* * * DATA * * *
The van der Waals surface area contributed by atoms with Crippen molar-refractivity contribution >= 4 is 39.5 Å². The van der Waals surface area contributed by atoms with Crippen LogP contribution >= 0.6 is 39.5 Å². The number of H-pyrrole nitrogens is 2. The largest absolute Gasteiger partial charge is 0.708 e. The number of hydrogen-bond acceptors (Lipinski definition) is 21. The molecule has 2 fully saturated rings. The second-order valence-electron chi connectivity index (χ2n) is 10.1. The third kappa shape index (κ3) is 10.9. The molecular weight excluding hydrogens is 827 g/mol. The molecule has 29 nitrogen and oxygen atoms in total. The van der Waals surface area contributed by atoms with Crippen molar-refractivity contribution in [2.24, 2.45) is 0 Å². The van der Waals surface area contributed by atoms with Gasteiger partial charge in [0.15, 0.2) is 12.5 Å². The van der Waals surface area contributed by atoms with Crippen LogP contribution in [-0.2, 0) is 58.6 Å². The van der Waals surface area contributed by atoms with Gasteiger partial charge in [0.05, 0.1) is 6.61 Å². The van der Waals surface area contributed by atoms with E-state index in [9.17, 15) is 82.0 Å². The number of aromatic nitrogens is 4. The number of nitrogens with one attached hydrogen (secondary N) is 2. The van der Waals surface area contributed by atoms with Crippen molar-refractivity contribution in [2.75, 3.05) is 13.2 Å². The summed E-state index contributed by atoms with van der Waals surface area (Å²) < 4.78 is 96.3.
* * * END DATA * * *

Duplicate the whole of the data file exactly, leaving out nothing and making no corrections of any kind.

The van der Waals surface area contributed by atoms with Crippen molar-refractivity contribution >= 4 is 39.5 Å². The van der Waals surface area contributed by atoms with Crippen LogP contribution >= 0.6 is 39.5 Å². The number of H-pyrrole nitrogens is 2. The largest absolute Gasteiger partial charge is 0.708 e. The number of hydrogen-bond acceptors (Lipinski definition) is 21. The molecule has 2 fully saturated rings. The second-order valence-electron chi connectivity index (χ2n) is 10.1. The third kappa shape index (κ3) is 10.9. The molecular weight excluding hydrogens is 827 g/mol. The molecule has 29 nitrogen and oxygen atoms in total. The van der Waals surface area contributed by atoms with Crippen molar-refractivity contribution in [2.24, 2.45) is 0 Å². The van der Waals surface area contributed by atoms with Gasteiger partial charge in [0.15, 0.2) is 12.5 Å². The van der Waals surface area contributed by atoms with Crippen LogP contribution in [-0.2, 0) is 58.6 Å². The van der Waals surface area contributed by atoms with Gasteiger partial charge in [0.05, 0.1) is 6.61 Å². The van der Waals surface area contributed by atoms with E-state index in [9.17, 15) is 82.0 Å². The number of aromatic nitrogens is 4. The number of nitrogens with one attached hydrogen (secondary N) is 2. The van der Waals surface area contributed by atoms with Crippen molar-refractivity contribution in [2.75, 3.05) is 13.2 Å². The summed E-state index contributed by atoms with van der Waals surface area (Å²) < 4.78 is 96.3.